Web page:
Fundamentally, decisions are about change. Each time we make a decision—whether it is about which new technology to buy or new business to get into, we have the potential to alter our future in some way. (I say “potential,” because a decision without action counts for nothing.)
Absent a decision, two things can happen: either nothing changes and we continue on our current path, or changes happen to us, not by us. The first decision is simply the decision to change.
The second decision is “What are our goals or objectives2 for the change?” A goal or objective may be experimental, such as “Figure out how to turn beach sand into a digital device component.” Or it may be concrete and specific, such as “Become the industry leader in same-day package delivery.” Both types of goals or objectives share a look forward to what could be, not what already is. They become milestones for guiding and measuring progress.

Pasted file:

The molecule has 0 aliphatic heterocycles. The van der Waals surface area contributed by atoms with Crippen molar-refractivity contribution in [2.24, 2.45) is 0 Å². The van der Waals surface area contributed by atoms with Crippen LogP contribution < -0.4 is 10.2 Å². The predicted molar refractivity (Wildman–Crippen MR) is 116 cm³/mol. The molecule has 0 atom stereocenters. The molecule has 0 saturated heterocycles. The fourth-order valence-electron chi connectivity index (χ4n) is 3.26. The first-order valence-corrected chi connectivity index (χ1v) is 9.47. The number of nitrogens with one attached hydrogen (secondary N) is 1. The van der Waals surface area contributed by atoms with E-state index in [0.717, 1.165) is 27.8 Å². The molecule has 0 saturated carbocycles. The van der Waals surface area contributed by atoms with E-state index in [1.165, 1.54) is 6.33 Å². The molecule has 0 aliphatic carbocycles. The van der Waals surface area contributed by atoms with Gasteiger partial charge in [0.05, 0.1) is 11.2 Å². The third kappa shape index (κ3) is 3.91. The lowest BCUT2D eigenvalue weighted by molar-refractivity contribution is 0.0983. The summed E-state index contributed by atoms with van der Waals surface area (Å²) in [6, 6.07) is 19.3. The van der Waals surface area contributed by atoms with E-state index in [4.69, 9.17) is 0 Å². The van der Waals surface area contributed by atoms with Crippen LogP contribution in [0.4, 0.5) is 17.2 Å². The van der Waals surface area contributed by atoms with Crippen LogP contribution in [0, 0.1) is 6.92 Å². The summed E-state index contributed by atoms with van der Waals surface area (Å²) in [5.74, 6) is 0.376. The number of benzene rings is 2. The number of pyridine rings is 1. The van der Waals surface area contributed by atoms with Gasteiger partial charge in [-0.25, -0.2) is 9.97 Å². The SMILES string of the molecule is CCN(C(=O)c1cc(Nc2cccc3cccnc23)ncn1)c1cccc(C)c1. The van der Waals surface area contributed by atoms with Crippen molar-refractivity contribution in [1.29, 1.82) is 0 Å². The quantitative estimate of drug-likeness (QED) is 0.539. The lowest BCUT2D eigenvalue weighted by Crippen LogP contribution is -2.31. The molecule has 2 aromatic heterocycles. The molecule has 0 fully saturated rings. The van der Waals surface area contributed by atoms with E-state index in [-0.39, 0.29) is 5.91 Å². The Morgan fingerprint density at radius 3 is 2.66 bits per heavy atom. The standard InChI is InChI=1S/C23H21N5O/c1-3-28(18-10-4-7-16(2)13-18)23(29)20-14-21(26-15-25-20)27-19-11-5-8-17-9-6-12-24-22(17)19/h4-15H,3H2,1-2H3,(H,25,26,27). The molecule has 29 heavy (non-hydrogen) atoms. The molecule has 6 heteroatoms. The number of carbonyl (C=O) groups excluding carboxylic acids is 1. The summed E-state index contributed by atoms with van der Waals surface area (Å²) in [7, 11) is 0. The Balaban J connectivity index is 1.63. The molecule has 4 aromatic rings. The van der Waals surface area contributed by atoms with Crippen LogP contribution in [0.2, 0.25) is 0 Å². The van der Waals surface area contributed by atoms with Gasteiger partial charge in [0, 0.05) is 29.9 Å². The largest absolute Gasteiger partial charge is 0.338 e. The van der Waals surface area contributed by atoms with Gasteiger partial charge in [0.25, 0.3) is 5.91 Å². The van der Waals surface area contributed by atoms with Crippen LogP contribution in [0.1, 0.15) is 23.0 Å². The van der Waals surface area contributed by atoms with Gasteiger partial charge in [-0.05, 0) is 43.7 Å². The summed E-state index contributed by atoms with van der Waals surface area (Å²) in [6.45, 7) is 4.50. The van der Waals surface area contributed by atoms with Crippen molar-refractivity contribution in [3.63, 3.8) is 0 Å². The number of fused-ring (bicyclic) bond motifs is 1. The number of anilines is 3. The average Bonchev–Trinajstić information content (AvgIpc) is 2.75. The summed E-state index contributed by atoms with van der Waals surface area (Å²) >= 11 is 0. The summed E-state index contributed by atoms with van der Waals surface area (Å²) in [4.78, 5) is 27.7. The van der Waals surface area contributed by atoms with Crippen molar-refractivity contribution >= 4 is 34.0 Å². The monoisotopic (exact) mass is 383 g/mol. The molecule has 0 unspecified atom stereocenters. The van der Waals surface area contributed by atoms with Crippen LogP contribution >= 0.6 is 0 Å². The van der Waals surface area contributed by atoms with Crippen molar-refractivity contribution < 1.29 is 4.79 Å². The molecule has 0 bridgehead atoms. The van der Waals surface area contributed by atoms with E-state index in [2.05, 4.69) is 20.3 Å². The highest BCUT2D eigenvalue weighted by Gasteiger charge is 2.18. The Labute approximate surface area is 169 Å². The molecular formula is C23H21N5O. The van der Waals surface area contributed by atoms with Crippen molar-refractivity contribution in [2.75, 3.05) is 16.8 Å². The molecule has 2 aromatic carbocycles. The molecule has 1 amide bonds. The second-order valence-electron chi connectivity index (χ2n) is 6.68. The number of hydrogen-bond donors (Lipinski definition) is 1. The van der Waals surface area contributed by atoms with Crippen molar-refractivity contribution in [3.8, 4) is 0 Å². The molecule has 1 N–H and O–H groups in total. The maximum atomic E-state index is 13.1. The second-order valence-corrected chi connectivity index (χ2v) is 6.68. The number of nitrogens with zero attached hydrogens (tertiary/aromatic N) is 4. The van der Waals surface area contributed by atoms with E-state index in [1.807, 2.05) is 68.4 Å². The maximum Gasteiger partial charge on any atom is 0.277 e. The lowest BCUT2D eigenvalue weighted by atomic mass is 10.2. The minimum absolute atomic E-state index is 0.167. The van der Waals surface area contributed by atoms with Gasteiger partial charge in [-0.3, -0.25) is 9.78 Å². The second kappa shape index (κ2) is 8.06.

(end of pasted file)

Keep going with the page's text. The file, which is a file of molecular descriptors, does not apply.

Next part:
Business leaders who think strategically have an opportunity to make decisions about different—and hopefully better—futures. Typically, strategic thinkers take their own gut instincts, mix in industry and competitor information, and recollect stories of what worked in the past. These activities validate and confirm past decisions; they speak little to what the future should be.
Once goals and objectives are drafted, work back through each condition or criteria that must be met. Start with…
1 "Explory" is a word I coined for a story that has not yet been told. Derived from "exploratory."
2 Although it does not really matter at this point, it will help to distinguish between a goal and an objective. A "goal" is a general, non-specific direction, for example, "Become the best team in major league sports." An "objective" is focused and measurable, for example, "Achieve 10% market share with 50% margins within the next five-year period."